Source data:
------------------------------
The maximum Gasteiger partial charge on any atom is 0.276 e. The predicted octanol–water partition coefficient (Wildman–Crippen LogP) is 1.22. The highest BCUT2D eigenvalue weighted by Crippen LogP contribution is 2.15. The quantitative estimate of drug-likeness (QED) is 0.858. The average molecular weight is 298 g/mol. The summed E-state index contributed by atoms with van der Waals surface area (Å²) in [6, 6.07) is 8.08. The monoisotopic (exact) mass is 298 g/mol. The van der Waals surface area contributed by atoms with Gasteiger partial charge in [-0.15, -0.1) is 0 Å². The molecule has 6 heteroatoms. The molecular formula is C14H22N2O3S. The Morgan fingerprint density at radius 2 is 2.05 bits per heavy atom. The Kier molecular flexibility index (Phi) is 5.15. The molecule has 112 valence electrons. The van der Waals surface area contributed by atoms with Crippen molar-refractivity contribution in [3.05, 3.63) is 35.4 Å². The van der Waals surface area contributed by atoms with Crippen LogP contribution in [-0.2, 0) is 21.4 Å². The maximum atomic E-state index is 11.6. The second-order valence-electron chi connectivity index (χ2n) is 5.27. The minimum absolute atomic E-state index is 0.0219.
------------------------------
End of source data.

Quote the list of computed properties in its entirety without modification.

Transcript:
The maximum Gasteiger partial charge on any atom is 0.276 e. The predicted octanol–water partition coefficient (Wildman–Crippen LogP) is 1.22. The highest BCUT2D eigenvalue weighted by Crippen LogP contribution is 2.15. The quantitative estimate of drug-likeness (QED) is 0.858. The average molecular weight is 298 g/mol. The summed E-state index contributed by atoms with van der Waals surface area (Å²) in [6, 6.07) is 8.08. The monoisotopic (exact) mass is 298 g/mol. The van der Waals surface area contributed by atoms with Gasteiger partial charge in [-0.15, -0.1) is 0 Å². The molecule has 6 heteroatoms. The molecular formula is C14H22N2O3S. The Morgan fingerprint density at radius 2 is 2.05 bits per heavy atom. The Kier molecular flexibility index (Phi) is 5.15. The molecule has 112 valence electrons. The van der Waals surface area contributed by atoms with Crippen molar-refractivity contribution in [3.05, 3.63) is 35.4 Å². The van der Waals surface area contributed by atoms with Crippen LogP contribution in [-0.2, 0) is 21.4 Å². The maximum atomic E-state index is 11.6. The second-order valence-electron chi connectivity index (χ2n) is 5.27. The minimum absolute atomic E-state index is 0.0219.